In February 1967, Weegee and Warhol (born Warhola, of course) met at “Caterpillar Changes,” a multimedia festival at the Cinematheque in New York. They both had films in the festival, as did Jack Smith, Harry Smith, D. A. Pennebaker, Shirley Clarke, and others. According to Bonanos, “It [the Warhol-Weegee meeting] didn’t go well. Weegee always excitable and perpetually a little awkward when he wasn’t on the job was no match for Warhol’s sunglassed detachment.” (Sunglassed?) Bonanos quotes photographer Ira Richer, who witnessed the event: “Warhol snubbed him […] It was a hurtful meeting. […] I took it in an almost morally indignant way.” Why only “almost”?

On the surface, Warhol and Weegee had plenty in common: both from East European immigrant families, both deeply connected to New York, both outsiders fascinated by fame, celebrity, and violent death. Both also had a deep and no doubt prurient interest in sexuality and other people’s sex lives, without apparently having much of one themselves.

Yet it’s just as easy to see what the two men didn’t have in common. Warhol was rock and roll, hip and cool (not least in McLuhan’s sense). Weegee wasn’t cool in any way. He was an old guy — about three decades older than Warhol — in a pork pie hat with a cigar and a badly fitting suit: he was a square. It also seems possible that Warhol simply didn’t know who Weegee was.

A Warhol diary entry from June 20, 1981, describes Chris Stein, of Blondie, showing Warhol some “1950 Weegee photographs,” whatever that might mean, and he certainly doesn’t sound familiar with the work:

[M]ost of the pictures Chris bought were of a Greenwich Village party, and you’d think you were looking at pictures of a 1980s party — it looks just the same! It’s funny that things don’t really change. I mean, people think that they change, but they don’t. There were people wearing clothes with safety pins in them and two boys kissing in a window and a woman looking on, and then it was called “Living in Greenwich Village” and now it’s called New Wave or something. But it’s the same.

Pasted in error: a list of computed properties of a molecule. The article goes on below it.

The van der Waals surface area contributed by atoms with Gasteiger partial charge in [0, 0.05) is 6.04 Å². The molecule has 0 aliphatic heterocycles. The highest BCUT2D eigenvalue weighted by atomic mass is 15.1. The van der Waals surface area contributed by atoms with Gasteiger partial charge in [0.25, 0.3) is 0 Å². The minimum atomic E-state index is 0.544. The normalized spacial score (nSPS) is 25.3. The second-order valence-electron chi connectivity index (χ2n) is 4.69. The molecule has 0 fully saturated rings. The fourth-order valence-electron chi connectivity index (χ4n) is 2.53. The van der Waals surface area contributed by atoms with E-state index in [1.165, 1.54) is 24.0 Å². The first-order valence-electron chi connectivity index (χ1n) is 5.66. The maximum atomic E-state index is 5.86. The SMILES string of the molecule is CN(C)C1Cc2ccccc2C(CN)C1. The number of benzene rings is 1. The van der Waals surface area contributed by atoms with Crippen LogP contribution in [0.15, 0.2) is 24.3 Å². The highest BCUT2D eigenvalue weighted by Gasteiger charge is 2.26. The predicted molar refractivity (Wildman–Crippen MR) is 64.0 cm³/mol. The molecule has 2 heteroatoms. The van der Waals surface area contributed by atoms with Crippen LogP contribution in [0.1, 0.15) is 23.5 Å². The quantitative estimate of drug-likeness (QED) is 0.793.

This sounds to me like he could have been seeing the pictures for the first time.

About three years later, on a rainy Sunday, April 15, 1984, another entry runs: “I stayed home and did research, looking at the Weegee pictures. He’s so great. People sleeping and fires and murders and sex and violence. I want to do these kinds of pictures so much.” Maybe Warhol had just caught up with Weegee’s work then — the man himself had been dead for 16 years — though it’s an odd remark, given that Warhol had been doing his Death and Disaster series since 1962.

 

When Weegee Met Fanny

Finally, a curious little personal note: in the 1960s, Russian cameras made their way onto the British market. It was known as “dumping.” The story went that Russian economic planning had created huge surpluses of goods, more than could possibly be sold within the USSR. By selling them off cheaply, even below cost, the stockpiles were reduced and, perhaps more importantly, Russia acquired Western currency. That was how and why, in my early teens, I bought my first SLR — a Zenith B (the first imports had the more Russian-sounding trademark Zenit).

I had very little idea how the commercial setup worked, but Flash explains that an Englishwoman named Fanny James, along with her nephew Raphael Hyams, set up Technical and Optical Equipment Ltd., the only authorized British importer and reseller of Soviet-made radios, TVs, microscopes, and especially cameras.

In 1963, Weegee met Fanny James and she offered to cover his travel expenses in England if he promoted her company. This took him, surprisingly enough, to Coventry. While there he made a distorted image of the statue of Lady Godiva that ran in the local paper with the shout line: “It was taken with a Zenit.” Also, while in Coventry, he had his portrait taken by a photographer named Richard Sadler. The image shows him with a Zenit 3M held up to his eye, and was good enough to appear on the jacket of a recent reprint of Weegee’s autobiography.

I don’t know what Weegee really thought of Zenit cameras. Bonanaos says “they could hold their own against many German and Japanese products” — but trust me, they very definitely could not. My own Zenith was certainly a tough old thing, but if this was the state of Russian technology, it was pretty amazing they’d put a man in space, and even back then, Dr. Strangelove not withstanding, it raised doubts about their fearsome nuclear capabilities.

Until I read Flash I had no idea whatsoever that Weegee was involved with promoting the Zenit, but if the promotional work for Technical and Optical had been less successful, then maybe I’d never have bought that camera at all. In fact, sales were good enough that the company took him to Moscow on a freebie. He seems to have enjoyed everything but the food.

¤

Geoff Nicholson is a contributing editor to the Los Angeles Review of Books. His latest novel, The Miranda, is out now.